The applicant’s second ground of appeal: its merits

  1. [76]
    In my opinion, the facts and circumstances of the applicant’s offending in the present case were serious.  There is no doubt that it is extremely dangerous for a person to operate a motor vehicle while he or she is suffering from fatigue and experiencing difficulties in concentrating, especially when the vehicle is of a size and type that requires a special licence to drive it.  The potential for catastrophic consequences is obvious.
  2. [77]
    The accident occurred as a result of the applicant’s failure to pay attention and keep a proper lookout.  He should have had the victim’s car and, perhaps, her husband’s utility under observation for about 7.6 seconds.  If the applicant had been observing the victim’s car for about 7.6 seconds, he would have seen and avoided striking the victim.  He did not brake, swerve or take any other action to avoid the collision.  The applicant’s dangerous operation of his vehicle was probably brought about by fatigue and difficulties in concentration.  He was aware that he had been experiencing significant sleep disturbance, fatigue and difficulties concentrating.  The applicant should not have been driving if he was unable to focus properly upon his driving and the surrounding environment, including upon people and other vehicles on or in the vicinity of the road.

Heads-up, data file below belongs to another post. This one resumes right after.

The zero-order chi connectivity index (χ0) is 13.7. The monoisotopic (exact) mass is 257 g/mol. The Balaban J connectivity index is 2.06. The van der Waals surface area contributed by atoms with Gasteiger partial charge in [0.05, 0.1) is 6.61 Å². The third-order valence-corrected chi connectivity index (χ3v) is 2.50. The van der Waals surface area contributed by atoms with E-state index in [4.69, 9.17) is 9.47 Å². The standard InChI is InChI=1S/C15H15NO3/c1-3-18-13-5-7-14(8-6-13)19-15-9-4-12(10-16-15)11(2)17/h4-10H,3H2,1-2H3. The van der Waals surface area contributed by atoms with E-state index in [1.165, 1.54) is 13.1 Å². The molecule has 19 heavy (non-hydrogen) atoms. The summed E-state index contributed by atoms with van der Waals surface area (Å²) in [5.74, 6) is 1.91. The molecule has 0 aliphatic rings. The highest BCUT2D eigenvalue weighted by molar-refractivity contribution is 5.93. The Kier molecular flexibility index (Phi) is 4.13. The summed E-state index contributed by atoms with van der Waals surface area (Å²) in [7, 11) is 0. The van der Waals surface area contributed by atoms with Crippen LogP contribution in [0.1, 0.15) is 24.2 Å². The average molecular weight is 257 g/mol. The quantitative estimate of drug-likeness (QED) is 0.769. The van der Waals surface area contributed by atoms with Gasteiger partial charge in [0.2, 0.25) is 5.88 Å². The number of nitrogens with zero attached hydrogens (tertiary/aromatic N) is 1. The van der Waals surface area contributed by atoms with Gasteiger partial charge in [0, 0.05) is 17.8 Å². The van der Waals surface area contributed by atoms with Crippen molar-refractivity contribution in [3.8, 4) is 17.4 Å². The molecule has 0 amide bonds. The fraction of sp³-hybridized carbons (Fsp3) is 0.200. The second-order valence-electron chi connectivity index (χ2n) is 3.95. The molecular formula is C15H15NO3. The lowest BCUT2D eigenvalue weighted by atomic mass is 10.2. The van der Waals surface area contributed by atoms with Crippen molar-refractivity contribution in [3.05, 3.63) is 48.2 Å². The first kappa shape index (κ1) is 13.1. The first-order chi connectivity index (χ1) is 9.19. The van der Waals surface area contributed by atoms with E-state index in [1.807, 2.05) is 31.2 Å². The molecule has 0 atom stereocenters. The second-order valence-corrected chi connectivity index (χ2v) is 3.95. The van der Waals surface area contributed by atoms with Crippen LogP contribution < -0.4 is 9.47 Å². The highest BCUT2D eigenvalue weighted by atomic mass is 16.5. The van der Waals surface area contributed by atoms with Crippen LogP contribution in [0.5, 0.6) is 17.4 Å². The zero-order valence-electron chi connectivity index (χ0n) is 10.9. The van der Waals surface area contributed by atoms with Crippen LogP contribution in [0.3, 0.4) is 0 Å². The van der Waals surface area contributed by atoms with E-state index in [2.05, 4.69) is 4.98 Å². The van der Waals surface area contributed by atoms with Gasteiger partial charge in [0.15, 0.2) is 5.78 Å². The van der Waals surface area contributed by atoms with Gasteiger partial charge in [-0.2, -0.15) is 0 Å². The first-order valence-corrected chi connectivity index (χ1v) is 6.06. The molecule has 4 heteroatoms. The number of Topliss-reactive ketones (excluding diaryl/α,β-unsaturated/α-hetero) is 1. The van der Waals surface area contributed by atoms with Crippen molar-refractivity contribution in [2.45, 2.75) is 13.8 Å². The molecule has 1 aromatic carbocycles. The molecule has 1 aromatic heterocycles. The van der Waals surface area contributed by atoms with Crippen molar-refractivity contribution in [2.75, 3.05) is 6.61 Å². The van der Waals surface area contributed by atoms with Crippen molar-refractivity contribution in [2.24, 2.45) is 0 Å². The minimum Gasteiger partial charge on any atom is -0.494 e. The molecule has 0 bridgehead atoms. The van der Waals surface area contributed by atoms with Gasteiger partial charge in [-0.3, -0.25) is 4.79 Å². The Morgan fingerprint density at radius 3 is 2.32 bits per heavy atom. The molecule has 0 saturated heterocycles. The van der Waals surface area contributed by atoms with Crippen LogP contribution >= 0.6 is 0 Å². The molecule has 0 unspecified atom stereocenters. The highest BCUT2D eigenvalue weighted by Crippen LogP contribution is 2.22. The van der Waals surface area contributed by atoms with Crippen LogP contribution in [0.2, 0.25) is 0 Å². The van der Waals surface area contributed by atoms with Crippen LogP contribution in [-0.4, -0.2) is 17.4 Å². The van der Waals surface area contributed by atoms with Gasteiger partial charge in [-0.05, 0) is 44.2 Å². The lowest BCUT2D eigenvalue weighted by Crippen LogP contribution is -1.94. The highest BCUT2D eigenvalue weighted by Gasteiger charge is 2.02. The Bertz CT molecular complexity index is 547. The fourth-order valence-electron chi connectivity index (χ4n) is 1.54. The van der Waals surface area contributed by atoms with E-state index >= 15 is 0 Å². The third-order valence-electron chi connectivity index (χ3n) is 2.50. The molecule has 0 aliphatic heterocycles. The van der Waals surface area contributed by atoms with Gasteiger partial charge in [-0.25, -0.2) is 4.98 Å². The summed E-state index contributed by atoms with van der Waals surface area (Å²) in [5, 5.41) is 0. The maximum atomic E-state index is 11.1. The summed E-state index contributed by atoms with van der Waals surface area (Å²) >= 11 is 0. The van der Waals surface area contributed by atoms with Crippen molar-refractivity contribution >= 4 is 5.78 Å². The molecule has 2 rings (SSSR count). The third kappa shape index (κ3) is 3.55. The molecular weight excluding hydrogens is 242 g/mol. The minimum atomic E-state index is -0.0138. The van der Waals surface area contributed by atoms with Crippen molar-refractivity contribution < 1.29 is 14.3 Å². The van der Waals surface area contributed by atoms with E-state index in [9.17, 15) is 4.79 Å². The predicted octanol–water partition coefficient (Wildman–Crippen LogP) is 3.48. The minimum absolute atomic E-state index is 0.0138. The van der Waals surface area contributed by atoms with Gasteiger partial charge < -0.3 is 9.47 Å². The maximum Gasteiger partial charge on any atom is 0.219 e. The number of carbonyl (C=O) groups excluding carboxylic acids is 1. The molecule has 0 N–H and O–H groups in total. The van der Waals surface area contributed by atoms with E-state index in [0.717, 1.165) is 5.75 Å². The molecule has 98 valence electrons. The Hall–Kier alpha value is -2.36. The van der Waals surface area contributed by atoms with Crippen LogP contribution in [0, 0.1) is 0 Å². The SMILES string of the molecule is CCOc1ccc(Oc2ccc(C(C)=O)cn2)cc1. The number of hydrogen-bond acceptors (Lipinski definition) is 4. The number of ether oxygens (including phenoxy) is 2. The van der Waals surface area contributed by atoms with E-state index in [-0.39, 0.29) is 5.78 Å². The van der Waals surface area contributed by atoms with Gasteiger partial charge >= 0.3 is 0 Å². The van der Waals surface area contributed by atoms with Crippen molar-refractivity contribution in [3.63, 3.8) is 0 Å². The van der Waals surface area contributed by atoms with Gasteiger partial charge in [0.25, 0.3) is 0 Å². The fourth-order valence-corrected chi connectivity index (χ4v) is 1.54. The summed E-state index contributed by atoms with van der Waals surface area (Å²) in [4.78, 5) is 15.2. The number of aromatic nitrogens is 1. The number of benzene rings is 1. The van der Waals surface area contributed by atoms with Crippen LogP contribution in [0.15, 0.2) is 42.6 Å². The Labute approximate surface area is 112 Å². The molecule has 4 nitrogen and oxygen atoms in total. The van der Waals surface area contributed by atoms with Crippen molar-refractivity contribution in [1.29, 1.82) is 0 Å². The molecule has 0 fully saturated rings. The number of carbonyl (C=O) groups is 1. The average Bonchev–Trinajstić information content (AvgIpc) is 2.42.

3. [78]
    The sentencing judge identified the relevant aggravating and mitigating factors.
  4. [79]
    The applicant was a man of mature years.  He did not have the mitigation of youth or inexperience.
  5. [80]
    The applicant’s previous traffic offences did not aggravate the seriousness of the offence.  Although the applicant was not to be punished again for his past traffic offending, his traffic history was relevant to his moral culpability for the offending in question.  In particular, his traffic history demonstrated that the applicant was not entitled to leniency on the ground that he was a first offender in respect of traffic matters or that the offending in question was an uncharacteristic aberration.  The applicant’s previous traffic offences underscored the importance of personal deterrence as a sentencing factor.  His traffic history manifested a continuing attitude of disobedience of road laws.  See Veen v The Queen [No 2].[25]  General deterrence was also of importance.